"3.1 From evidence before it, the tribunal makes the following findings of fact.

3.2 The claimant was employed by the respondent on 1 November 2001 as a delivery driver.

3.3. On 7 January 2005 the claimant was involved in an accident at work which involves serious injuries to his spine as a result of which he became unfit to carry out his job. At the date of the Pre-Hearing Review, the claimant was still unfit to carry out his former job as a delivery driver.

3.4 Initially, the claimant supplied medical certificates which were delivered to the respondent by his son in law. The medical certificates stated he was unfit to work and were dated 11 and 20 January, 7 February, 7 March and 20 June 2005. During this period the claimant received statutory sick pay by direct payments into his bank account.

3.5 After 25 June 2008 no further medical certificates were provided by the claimant to the respondent and statutory sick pay ceased to be paid from about mid July.

3.6 The respondent's records recorded the claimant as living at 7 Clydach Road, Enfield, Middlesex EN1 3XL.

3.7 Shortly after 27 September 2005 Jobcentre Plus sent the respondent a statutory sick pay and benefit form about the claimant, recording the above address as the claimant's address and requesting information in relation to the payment of statutory sick pay.

3.8 Part of the employee handbook of the respondent, which the claimant accepted he had received, stated that an employee must notify the respondent of any change of address and telephone number, so they could maintain accurate information on their records and make contact in the case of emergencies.

3.9 In January 2006 the claimant was evicted from 7 Clydach Road, Enfield because he had been unable to pay the rent and moved to accommodation at 176A Baker Street, Enfield EN1 3JS. The tribunal is satisfied that he did not notify the respondent of that change of address at any time thereafter.

3.10 On 28 June 2006, Mr Camkiran sent a letter by recorded delivery to the claimant at the 7 Clydach Road, Enfield address which stated as follows:-

'It has come to my attention that you left you job as a driver on 22 July 2005 and since then we did not receive any correspondence regarding your return to work despite the efforts we made to contact you.

Am I to assume that you no longer wish to work for J J Foods Service Limited? If so, please confirm in (sic) your resignation in writing. Please note that if you do not contact me by 5 July 2006 then we would conclude that you no longer wish to work for us and that you terminated your employment by your own volition.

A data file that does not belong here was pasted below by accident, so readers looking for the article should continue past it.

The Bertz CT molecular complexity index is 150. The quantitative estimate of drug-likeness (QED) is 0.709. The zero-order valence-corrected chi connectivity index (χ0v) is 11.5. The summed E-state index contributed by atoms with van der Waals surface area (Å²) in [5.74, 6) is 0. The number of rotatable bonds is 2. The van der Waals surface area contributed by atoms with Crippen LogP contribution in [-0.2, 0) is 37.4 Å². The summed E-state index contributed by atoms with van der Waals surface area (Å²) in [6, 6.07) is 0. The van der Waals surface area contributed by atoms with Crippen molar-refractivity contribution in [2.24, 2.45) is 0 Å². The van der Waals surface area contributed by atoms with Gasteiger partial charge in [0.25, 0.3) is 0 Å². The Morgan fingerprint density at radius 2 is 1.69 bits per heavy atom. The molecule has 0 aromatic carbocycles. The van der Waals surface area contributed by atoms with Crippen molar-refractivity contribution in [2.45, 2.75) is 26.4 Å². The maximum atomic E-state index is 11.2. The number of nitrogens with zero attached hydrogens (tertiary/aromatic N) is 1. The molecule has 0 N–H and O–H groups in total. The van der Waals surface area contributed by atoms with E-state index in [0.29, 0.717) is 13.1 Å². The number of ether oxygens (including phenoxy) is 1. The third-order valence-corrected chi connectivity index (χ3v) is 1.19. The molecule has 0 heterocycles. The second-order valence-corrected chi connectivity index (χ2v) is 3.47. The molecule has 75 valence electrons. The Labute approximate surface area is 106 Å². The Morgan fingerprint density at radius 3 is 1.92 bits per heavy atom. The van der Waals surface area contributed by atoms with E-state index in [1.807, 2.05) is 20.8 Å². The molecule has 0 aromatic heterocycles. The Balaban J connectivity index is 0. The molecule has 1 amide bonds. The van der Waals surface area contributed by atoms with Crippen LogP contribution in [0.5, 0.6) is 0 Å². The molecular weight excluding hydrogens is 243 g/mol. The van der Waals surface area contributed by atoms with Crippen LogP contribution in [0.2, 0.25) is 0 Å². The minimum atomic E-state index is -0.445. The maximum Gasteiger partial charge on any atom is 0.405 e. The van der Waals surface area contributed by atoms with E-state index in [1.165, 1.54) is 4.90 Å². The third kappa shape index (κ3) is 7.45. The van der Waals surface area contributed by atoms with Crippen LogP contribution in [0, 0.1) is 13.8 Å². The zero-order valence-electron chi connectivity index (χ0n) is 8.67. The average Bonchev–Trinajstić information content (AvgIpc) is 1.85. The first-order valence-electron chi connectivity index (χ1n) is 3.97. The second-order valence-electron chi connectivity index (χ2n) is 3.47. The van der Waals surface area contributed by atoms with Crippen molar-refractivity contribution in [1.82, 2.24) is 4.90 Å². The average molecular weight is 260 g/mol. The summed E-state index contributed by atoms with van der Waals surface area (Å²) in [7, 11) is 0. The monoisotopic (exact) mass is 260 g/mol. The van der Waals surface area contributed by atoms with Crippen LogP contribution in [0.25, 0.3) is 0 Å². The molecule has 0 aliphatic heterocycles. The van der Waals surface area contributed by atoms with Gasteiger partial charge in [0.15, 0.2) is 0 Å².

If not, please contact me immediately upon receipt of this letter in order that we may arrange a meeting to discuss the situation.'

That letter was duly returned by the Post Office to the respondent on 6 July 2006 marking that it had not been called for. The respondent made no further efforts to send that letter or deliver that letter to the claimant.

3.11 On 5 October 2007 a firm called Hamilton Insurance, which is a member of the HSBC Group, wrote to the respondent requesting details of the claimant's alleged disability as they were dealing with an insurance claim for the claimant. The claimant's address on the application form was noted as 7 Clydach Road, Enfield.

3.12 On 18 July 2005 a report from Ms Szasz an occupational therapy injury management consultant had been produced at the request of the respondent through a company called Corpore Limited. This report set out the problems that had arisen for the claimant as a result of the accident. The report stated that it seemed unlikely the claimant would be able to continue working as a driver but that a role working in the transport management area of the company might be a possibility. Ms Collison, another injury management consultant, produced a further report for Corpore Limited on 26 January 2006.